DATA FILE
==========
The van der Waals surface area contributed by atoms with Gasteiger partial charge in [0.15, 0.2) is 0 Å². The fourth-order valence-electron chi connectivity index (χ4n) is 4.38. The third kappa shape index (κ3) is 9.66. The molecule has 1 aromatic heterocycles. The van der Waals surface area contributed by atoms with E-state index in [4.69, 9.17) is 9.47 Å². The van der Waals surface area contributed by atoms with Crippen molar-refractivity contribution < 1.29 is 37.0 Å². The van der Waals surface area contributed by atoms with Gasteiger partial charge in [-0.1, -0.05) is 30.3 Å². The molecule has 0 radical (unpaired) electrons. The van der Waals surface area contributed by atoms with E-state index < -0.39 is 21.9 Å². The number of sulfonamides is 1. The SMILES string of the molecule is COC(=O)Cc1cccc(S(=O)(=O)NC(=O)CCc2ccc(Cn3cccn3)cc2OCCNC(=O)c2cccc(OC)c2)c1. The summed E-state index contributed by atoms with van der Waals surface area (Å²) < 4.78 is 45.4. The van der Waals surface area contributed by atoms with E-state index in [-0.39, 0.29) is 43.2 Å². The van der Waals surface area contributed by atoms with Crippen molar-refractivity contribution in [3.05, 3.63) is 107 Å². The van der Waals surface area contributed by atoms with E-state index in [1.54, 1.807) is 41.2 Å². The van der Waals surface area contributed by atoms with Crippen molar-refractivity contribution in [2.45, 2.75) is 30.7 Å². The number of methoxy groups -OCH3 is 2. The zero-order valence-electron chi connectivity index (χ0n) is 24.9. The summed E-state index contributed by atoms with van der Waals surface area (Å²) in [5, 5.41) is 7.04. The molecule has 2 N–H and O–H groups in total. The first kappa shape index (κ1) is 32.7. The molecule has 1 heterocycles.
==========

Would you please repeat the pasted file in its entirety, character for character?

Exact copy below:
The van der Waals surface area contributed by atoms with Gasteiger partial charge in [0.15, 0.2) is 0 Å². The fourth-order valence-electron chi connectivity index (χ4n) is 4.38. The third kappa shape index (κ3) is 9.66. The molecule has 1 aromatic heterocycles. The van der Waals surface area contributed by atoms with E-state index in [4.69, 9.17) is 9.47 Å². The van der Waals surface area contributed by atoms with Crippen molar-refractivity contribution < 1.29 is 37.0 Å². The van der Waals surface area contributed by atoms with Gasteiger partial charge in [-0.1, -0.05) is 30.3 Å². The molecule has 0 radical (unpaired) electrons. The van der Waals surface area contributed by atoms with E-state index < -0.39 is 21.9 Å². The number of sulfonamides is 1. The SMILES string of the molecule is COC(=O)Cc1cccc(S(=O)(=O)NC(=O)CCc2ccc(Cn3cccn3)cc2OCCNC(=O)c2cccc(OC)c2)c1. The summed E-state index contributed by atoms with van der Waals surface area (Å²) < 4.78 is 45.4. The van der Waals surface area contributed by atoms with E-state index in [-0.39, 0.29) is 43.2 Å². The van der Waals surface area contributed by atoms with Crippen molar-refractivity contribution in [3.05, 3.63) is 107 Å². The van der Waals surface area contributed by atoms with E-state index in [1.54, 1.807) is 41.2 Å². The van der Waals surface area contributed by atoms with Crippen molar-refractivity contribution in [2.45, 2.75) is 30.7 Å². The number of methoxy groups -OCH3 is 2. The zero-order valence-electron chi connectivity index (χ0n) is 24.9. The summed E-state index contributed by atoms with van der Waals surface area (Å²) in [5, 5.41) is 7.04. The molecule has 2 N–H and O–H groups in total. The first kappa shape index (κ1) is 32.7. The molecule has 1 heterocycles.